Iran and world powers have agreed to more talks about the Iranian nuclear program, after negotiators for those nations offered new concessions and Iran responded by asking for a quick follow-up meeting.
The significant developments came Wednesday, at the end of a two-day meeting of Iranian and world power representatives in Kazakhstan, where they engaged in their first high-level talks since last June.
Speaking in Kazakhstan's largest city, Almaty, Iran's top negotiator Saeed Jalili welcomed the new proposals by the six nations as "more realistic" than previous ones and called them a "turning point" in negotiations with the United States, Britain, France, Germany, Russia and China.
The talks have been aimed at addressing Western concerns that Iran is secretly developing nuclear weapons under the cover of a peaceful energy program - a charge Tehran denies.
Diplomats in Almaty said the world powers proposed lifting sanctions on Iranian gold and other precious metals in return for Iran suspending the enrichment of uranium to 20 percent purity at its Fordo underground facility.
Previously, the six nations had limited their offers to ending restrictions on spare parts for Iranian civilian airliners. They also had insisted on a full shutdown of the Fordo complex.
Now, it appears that world powers are ready to accept some lower-grade enrichment at Fordo, provided that higher-grade enrichment to 20-percent purity is stopped and cannot be quickly restarted.
A senior U.S. official in Almaty said there is no deadline on the world powers' offer, but also warned time is running short for Iran to accept it.
As they wrapped up the Almaty talks, the two sides agreed to hold an expert-level meeting on March 18 in Istanbul, Turkey, followed by another meeting of top negotiators starting April 5.
VOA correspondent Bijan Farhoodi in Almaty said sources told him that the request for a speedy resumption of negotiations came from Iran.
"Something started rolling in Almaty that was not happening before. In the past, the space between the talks was much longer," Farhoodi said.
"The [two sides] never agreed to meet on a date so close to that of the previous conference. Now [the Iranians] are asking for less than a month [until] the next conference, so this is a way of signaling that Iran wants to get these sanctions lifted and accommodate the [six powers]."
The U.N. Security Council has imposed several rounds of sanctions on Iran to try to pressure it into curbing enrichment activities that could be used to make a nuclear bomb. Several nations, including the United States, also have imposed unilateral penalties on Iranian entities.
Iran's economy has weakened under the sanctions, with key oil revenues falling, unemployment rising and inflation soaring. Diplomats at the Almaty talks said the world powers did not propose lifting penalties against the Iranian oil and financial sectors.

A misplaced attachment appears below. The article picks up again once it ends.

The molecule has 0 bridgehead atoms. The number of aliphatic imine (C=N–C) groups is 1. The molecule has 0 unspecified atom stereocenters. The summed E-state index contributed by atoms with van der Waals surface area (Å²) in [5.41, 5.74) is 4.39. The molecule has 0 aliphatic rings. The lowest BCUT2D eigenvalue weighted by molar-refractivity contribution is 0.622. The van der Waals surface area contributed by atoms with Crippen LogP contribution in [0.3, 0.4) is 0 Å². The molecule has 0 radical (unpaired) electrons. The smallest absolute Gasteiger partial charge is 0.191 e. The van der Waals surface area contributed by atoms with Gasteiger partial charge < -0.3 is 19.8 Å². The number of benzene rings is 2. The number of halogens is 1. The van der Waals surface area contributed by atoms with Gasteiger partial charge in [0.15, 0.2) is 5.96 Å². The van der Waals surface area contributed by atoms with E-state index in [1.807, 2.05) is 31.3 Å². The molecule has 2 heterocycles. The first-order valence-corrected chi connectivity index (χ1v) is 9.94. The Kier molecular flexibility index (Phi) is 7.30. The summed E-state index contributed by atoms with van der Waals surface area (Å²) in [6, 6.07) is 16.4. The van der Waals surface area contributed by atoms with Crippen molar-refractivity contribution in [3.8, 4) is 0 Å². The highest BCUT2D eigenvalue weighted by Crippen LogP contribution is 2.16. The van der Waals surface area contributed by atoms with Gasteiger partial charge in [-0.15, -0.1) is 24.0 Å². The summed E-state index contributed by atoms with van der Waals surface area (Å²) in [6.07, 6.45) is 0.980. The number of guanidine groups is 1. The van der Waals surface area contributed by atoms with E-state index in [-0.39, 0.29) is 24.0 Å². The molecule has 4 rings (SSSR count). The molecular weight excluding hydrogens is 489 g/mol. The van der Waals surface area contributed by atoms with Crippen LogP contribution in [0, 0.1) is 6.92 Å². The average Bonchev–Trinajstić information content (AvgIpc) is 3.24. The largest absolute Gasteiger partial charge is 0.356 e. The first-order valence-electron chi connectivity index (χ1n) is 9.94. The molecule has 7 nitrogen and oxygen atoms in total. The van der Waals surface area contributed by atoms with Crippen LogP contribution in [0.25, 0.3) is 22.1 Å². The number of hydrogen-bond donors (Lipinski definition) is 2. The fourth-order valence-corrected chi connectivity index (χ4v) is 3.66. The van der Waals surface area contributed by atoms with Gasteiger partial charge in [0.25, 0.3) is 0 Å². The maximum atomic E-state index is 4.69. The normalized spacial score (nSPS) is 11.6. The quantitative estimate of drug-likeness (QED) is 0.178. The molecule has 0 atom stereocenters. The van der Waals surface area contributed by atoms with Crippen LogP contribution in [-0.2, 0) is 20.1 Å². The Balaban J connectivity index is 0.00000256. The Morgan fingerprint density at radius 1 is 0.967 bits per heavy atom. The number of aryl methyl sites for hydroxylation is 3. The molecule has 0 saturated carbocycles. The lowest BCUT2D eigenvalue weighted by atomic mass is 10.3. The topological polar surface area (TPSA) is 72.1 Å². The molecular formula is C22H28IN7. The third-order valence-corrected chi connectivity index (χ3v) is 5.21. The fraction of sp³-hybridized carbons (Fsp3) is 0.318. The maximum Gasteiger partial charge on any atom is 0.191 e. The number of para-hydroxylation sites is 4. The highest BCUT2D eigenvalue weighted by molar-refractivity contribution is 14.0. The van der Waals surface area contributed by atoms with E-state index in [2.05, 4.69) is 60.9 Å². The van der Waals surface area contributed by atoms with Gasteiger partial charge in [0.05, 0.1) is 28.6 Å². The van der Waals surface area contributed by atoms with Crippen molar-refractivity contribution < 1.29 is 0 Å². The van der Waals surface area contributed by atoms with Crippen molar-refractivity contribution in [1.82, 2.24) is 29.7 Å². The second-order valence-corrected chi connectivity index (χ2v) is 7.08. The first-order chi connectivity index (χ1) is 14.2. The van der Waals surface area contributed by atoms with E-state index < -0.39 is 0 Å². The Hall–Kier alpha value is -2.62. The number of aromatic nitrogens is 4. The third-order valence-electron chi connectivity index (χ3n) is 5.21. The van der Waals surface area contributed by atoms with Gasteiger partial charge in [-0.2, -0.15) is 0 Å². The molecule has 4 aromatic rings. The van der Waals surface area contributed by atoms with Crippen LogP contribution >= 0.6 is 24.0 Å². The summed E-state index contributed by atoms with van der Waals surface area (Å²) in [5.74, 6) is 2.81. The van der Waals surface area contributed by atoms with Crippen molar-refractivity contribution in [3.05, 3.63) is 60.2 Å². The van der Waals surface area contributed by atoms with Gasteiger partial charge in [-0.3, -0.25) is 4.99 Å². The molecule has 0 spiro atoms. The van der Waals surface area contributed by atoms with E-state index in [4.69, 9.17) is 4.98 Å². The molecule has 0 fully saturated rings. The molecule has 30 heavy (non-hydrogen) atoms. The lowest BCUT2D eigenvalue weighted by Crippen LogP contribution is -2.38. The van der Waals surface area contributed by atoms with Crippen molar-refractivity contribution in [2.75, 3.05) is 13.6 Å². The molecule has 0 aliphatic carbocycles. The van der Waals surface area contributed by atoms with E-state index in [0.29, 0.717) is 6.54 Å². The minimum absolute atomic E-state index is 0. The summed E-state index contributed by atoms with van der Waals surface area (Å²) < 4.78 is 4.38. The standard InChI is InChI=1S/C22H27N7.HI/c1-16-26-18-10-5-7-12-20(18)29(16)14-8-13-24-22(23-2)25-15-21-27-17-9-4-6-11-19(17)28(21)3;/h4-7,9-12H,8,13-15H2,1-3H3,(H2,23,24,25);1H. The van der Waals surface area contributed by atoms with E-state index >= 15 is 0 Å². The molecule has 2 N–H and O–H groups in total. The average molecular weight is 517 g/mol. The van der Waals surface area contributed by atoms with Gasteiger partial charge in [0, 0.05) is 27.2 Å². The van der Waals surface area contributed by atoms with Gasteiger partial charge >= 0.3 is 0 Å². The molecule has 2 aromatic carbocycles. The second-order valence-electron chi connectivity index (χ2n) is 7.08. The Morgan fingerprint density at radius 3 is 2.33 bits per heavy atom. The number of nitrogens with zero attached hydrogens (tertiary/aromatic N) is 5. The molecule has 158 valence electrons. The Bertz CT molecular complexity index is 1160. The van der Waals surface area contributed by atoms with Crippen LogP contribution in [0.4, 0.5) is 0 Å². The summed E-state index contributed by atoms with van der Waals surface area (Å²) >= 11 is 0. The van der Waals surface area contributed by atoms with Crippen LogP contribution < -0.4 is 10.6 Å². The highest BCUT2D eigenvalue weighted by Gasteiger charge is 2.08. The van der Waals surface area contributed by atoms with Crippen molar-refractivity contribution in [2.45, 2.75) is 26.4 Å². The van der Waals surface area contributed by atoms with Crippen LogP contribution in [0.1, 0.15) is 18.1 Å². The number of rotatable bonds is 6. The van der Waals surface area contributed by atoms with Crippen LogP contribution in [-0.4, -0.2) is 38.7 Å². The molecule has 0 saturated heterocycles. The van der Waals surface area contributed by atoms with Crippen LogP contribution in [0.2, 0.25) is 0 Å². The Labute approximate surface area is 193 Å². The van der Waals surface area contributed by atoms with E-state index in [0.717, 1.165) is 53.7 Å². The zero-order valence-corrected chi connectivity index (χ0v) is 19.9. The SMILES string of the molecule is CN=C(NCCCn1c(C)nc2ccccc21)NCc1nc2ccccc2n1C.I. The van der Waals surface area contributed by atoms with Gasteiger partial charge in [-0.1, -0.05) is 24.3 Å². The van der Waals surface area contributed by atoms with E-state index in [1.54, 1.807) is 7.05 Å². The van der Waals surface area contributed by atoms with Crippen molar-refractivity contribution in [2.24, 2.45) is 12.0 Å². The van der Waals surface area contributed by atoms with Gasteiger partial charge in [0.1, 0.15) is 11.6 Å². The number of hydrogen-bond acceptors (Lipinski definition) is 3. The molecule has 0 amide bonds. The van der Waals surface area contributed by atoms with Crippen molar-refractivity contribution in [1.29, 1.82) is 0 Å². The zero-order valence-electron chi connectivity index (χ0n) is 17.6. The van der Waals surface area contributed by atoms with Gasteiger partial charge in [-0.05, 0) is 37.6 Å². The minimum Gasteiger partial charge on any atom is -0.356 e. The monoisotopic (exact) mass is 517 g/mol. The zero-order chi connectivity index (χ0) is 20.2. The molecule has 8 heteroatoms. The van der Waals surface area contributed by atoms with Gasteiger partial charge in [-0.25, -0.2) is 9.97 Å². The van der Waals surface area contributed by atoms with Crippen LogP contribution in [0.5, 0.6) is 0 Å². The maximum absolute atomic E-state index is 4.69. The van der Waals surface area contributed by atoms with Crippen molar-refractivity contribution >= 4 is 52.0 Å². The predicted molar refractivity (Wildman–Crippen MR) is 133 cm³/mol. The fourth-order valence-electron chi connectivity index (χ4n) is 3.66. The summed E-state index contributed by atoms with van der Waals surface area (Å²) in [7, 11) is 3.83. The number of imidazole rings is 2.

Farhoodi said Iranian negotiators repeated their previous offer to cooperate with the major powers in nuclear and non-nuclear matters in return for an end to sanctions. He said Iran hopes to somehow merge its proposal with that of the six nations in the next round of talks.
EU foreign policy chief Catherine Ashton, who represented the six nations, said she hopes the Iranian side will look at their new proposal "positively."
"The offer addresses international concerns [about] the exclusively peaceful nature of the Iranian nuclear program, but is also responsive to Iranian ideas," she said.
U.S. Secretary of State John Kerry said the Almaty talks were "useful." Speaking on a visit to Paris, he said if Iran engages in serious negotiations, it could lead to a long-term resolution of the nuclear dispute.
Daryl Kimball, executive director of the U.S.-based Arms Control Association, said he was surprised by Iran's eagerness to keep talking.
"The Iranians have their own political process they have to navigate," Kimball said. "They have June [presidential] elections. So, it was surprising to some of us that they did agree to another round of talks because there are strong political reasons why they simply wouldn't want to reach a deal in the near term."
Iran has long resisted international pressure to curb uranium enrichment. The International Atomic Energy Agency has said Tehran recently began installing a new generation of centrifuges at its Natanz enrichment plant, a move U.S. officials have deemed "provocative."
Israeli Prime Minister Benjamin Netanyahu said Wednesday the international community should intensify existing Iranian sanctions and warn Tehran that continued enrichment will lead to "military sanctions." He did not elaborate.
Israel has long warned that it could strike Iranian nuclear sites to prevent the development of a bomb that it says would threaten its existence due to Iranian leaders' calls for the destruction of the Jewish state. Iran sees Israel's widely-assumed nuclear arsenal as a major threat to peace in the region.